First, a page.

by James White
Jean-Luc Godard famously began his 1967 masterpiece, Weekend, with an opening title card that read: “This film was found on a rubbish heap.” These words came to mind as I was completing work on our new restoration of Nightmare City, the 1980 Italian zombie shocker from Umberto Lenzi. This is a project that’s presented us with a host of technical problems from that start, and while that film didn’t arrive on a pile of garbage, the extent of the damage that the original film elements endured over the past 35 years might have well included such a scenario.
I said we were completing the restoration, but Nightmare City is one of those projects where you could keep on restoring the film, making little improvements here and there for many more months, if you had unlimited time and, more importantly, an unlimited budget. As this is never the case, we had to draw a line in the sand one day and say, this is it – this is our restoration of Nightmare City, warts and all.
The trouble is that the warts in this film are quite difficult to ignore. It’s impossible to say exactly when it happened, but, at some point in its history, the 2-perf Techniscope negative was subjected to chemical decay, most likely the result of improper cleaning and storage over time; the gassing effect produced from the cleaning fluid working its damage over time inside the can. This has resulted in several long instances of heavy density fluctuation, demonstrated through excessive flicker. These density issues have affected the colour to shift rather noticeably from frame to frame – something it’s only been possible to improve to a certain degree. This damage, partnered with regular patterns of chemical stains, have made Nightmare City impossible to restore to a level that we’re normally satisfied with.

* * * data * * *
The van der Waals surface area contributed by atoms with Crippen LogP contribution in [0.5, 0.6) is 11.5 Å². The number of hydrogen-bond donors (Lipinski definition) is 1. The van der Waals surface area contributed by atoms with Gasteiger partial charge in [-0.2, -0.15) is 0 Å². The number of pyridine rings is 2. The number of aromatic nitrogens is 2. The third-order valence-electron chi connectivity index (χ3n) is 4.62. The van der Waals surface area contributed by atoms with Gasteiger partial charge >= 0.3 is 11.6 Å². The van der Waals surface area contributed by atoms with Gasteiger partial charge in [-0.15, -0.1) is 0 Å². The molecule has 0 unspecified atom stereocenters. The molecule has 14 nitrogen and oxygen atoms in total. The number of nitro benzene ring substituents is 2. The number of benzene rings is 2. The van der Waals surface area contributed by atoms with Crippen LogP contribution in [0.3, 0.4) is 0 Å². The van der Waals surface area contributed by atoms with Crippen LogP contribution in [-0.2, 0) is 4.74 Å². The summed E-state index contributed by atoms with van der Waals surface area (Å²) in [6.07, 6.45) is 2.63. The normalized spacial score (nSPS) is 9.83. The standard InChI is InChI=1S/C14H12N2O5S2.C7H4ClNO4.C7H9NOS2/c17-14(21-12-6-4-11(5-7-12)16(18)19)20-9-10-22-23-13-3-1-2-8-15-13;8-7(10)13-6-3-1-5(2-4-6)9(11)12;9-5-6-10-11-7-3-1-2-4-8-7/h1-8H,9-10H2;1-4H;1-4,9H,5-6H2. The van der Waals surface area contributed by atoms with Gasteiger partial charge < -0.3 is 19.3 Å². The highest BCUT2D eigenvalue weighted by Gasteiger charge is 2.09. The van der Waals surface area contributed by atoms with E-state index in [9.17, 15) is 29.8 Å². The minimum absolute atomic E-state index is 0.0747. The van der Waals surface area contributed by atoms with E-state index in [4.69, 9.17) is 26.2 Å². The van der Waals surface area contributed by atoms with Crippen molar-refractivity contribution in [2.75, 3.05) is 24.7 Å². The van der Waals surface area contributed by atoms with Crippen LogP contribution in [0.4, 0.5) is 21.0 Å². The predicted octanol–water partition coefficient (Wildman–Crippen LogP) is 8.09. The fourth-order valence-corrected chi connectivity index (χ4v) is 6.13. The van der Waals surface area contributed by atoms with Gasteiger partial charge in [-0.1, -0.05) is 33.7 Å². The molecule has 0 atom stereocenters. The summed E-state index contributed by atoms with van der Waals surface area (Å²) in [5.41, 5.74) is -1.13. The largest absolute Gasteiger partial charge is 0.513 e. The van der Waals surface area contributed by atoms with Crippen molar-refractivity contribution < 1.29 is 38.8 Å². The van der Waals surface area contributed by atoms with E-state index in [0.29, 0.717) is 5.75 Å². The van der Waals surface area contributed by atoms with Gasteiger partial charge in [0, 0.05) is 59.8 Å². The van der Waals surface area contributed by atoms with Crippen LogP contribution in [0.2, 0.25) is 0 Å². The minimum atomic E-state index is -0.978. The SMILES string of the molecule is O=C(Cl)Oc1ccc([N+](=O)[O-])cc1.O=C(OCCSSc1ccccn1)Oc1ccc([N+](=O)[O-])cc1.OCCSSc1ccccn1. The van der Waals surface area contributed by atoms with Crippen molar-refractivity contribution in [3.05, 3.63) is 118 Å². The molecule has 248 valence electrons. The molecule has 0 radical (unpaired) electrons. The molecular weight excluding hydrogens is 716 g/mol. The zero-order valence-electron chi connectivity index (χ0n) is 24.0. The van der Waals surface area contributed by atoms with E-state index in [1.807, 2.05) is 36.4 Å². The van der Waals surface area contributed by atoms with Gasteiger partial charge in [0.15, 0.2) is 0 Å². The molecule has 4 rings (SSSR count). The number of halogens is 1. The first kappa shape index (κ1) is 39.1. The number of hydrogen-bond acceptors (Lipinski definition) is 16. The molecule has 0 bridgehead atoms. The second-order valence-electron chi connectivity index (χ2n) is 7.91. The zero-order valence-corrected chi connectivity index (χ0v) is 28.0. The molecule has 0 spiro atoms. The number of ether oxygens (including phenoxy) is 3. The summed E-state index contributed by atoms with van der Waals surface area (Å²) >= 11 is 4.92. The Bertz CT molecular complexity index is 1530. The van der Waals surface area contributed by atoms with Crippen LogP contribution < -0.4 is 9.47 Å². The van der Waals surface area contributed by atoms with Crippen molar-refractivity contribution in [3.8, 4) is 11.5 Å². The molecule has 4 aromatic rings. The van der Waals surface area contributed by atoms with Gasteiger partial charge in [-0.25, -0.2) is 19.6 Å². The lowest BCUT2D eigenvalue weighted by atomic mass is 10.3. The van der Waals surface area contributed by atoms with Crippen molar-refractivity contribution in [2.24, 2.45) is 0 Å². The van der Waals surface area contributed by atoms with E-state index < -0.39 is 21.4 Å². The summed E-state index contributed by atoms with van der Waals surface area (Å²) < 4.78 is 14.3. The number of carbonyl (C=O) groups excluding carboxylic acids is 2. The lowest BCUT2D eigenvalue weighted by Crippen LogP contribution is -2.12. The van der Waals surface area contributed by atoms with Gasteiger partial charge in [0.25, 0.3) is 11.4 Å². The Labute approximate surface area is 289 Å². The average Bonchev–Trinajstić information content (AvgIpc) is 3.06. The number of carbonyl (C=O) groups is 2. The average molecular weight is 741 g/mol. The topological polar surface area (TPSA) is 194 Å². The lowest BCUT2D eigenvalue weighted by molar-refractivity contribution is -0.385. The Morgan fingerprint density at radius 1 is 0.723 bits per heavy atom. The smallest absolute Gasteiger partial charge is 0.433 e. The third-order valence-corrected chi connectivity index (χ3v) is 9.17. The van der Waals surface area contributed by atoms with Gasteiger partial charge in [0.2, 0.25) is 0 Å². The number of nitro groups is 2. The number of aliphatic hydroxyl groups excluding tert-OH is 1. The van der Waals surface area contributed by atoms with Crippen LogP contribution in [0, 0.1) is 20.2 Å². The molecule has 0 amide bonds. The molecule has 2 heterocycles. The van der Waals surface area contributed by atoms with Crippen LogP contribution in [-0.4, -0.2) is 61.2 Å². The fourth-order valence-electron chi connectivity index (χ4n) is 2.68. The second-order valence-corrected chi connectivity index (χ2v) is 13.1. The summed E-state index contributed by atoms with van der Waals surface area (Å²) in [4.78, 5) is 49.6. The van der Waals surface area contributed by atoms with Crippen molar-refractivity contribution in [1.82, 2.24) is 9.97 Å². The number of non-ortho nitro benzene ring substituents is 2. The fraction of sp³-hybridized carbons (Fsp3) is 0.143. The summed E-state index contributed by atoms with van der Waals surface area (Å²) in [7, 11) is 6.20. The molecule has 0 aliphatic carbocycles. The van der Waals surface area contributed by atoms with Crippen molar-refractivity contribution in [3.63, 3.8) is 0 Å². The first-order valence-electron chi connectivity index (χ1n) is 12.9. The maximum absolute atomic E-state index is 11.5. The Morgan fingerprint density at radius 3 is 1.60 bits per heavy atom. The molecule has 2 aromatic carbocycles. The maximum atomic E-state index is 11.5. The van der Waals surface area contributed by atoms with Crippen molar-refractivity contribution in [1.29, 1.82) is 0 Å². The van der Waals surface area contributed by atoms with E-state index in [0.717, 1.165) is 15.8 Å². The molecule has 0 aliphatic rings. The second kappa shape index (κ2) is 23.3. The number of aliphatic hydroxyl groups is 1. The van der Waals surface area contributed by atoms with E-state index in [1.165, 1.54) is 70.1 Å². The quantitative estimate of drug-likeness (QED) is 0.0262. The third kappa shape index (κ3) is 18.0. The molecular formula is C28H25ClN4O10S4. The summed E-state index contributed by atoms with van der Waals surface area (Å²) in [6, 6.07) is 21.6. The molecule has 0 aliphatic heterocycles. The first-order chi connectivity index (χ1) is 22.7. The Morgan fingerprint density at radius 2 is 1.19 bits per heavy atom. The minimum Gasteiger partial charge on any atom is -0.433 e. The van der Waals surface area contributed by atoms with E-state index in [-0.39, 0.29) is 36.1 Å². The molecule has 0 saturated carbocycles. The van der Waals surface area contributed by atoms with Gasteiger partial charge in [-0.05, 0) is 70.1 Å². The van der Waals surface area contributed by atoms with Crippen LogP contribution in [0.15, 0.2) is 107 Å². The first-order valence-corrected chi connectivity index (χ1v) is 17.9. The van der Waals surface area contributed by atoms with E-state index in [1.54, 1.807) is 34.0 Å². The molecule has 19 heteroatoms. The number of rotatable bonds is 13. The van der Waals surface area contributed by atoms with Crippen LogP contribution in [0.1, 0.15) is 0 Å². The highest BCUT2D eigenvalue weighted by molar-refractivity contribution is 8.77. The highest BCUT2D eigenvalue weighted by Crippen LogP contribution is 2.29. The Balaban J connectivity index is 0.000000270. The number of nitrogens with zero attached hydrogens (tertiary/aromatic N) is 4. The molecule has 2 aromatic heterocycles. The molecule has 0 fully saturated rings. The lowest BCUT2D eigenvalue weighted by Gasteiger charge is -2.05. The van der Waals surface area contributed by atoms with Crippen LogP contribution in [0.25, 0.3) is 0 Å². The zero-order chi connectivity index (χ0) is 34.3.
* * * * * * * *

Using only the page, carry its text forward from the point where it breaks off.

When we first discovered the damage on the negative, we called up the only remaining intermediary printing element, a 4-perf reversal negative. This element didn’t suffer from the same issues, but it was soft and lacking in much of the same sharpness of detail the negative held, a clear consequence of generational loss from being blown up from a 2-perf element to a 4-perf one. This was, in fact, the element used for Nightmare City’s previous HD master, a fact that initially served as the main impetus for us going ahead and restoring the film ourselves.
So we decided the best thing to do was to use the original negative, with all of its issues, and present the film looking as improved as possible. Given the challenges with the material, the results have been decidedly mixed, and our presentation of Nightmare City is nowhere near as polished as we’d normally prefer. But I hope viewers will appreciate the fact that this is as good as the film is likely to look unless other intermediary elements are someday discovered, an unlikely possibility at best.
We have also made the rare decision in this case to include Nightmare City’s pre-existing master on our Blu-ray release as well. This would give viewers the choice of watching both, and would serve to illustrate both the differences between the materials sourced and in our separate approaches to restoring the film.
The example of Nightmare City, as well as recent Arrow projects Island of Death (which contained excessive damage throughout one reel) and, to some extent, Cemetery Without Crosses (for which we had to rely on a worn Internegative element), all presented similar problems, so this brings up an interesting question: What kind of expectations can we deliver new film restorations to when the only existing source elements for that film have been so compromised?